SEATTLE — Even though production versions of the Bugatti Chiron have a speed limiter set to 261 miles per hour, we’ve wondered what it was fully capable of. Packing a mind-blistering 1,479 horsepower, certainly it could go faster? Sure, but not quite capable of cracking the 300mph mark. To do that, Bugatti pulled out a slightly modified version of its potent W16 engine that pushed the horsepower up to 1,578. Its gearbox and all-wheel-drive system were unchanged.
Comments from the team:
Stephan Winkelmann, President of Bugatti said: “Bugatti has once again shown what it’s capable of. With this new record of the Chiron we enter again uncharted territory. Never before has a series manufacturer reached this high speed. Our goal was to be the first manufacturer ever to reach the magic 300-mile-per-hour mark. We have now achieved this – making ourselves, the entire team and myself, incredibly proud. We have shown several times that we build the fastest cars in the world. In future we will focus on other areas,” said Winkelmann.
It’s all about the tires:
What’s impressive, however, is just how well the rest of the core platform was mostly in place. In addition to the extra power, Bugatti also slapped on Michelin Pilot Sport Cup 2 tires, an enhanced safety shell (for added driver protection) and a longtail body. This “pre-production” model not only set a world speed record but gives a clear demonstration of what the Chiron platform is capable of.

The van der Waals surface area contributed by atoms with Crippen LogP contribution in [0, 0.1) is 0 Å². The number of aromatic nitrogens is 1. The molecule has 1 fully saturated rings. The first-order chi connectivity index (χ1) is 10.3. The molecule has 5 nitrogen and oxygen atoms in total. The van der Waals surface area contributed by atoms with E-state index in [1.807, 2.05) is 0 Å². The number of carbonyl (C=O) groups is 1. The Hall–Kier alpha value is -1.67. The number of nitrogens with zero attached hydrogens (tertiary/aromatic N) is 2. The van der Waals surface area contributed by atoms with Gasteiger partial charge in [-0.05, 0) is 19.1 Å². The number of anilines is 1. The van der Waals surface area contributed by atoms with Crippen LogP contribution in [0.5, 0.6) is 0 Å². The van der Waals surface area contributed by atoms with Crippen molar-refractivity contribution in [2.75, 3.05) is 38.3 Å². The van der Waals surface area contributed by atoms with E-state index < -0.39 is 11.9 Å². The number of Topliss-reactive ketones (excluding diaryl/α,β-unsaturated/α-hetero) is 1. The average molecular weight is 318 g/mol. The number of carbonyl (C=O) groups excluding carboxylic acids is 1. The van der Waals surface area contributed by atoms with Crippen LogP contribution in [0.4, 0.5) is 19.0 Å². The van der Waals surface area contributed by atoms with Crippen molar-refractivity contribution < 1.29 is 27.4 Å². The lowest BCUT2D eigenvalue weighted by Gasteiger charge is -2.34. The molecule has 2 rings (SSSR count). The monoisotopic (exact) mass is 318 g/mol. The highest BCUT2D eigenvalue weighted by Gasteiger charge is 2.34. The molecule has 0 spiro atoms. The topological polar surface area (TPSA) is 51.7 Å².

The Michelin high-speed tires already used on the Chiron were reinforced, particularly the belts to handle the 5300 G, while still being street legal. Rotating up to 4,100 times per minute, the tires were subjected to extensive test bench trials at speeds of up to 511 km/h. Each tire was X-rayed to optimize up to the smallest details. The world record car was fitted with the Michelin Pilot Sport Cup 2 tires directly before the record run.
Head of Development Stefan Ellrott, said:
“After all the calculations and tests, we felt sure the record was within our grasp. We had the technology under control at an early stage. But a world record attempt on an open track can have a few surprises in store. We were lucky today and everything went well.”
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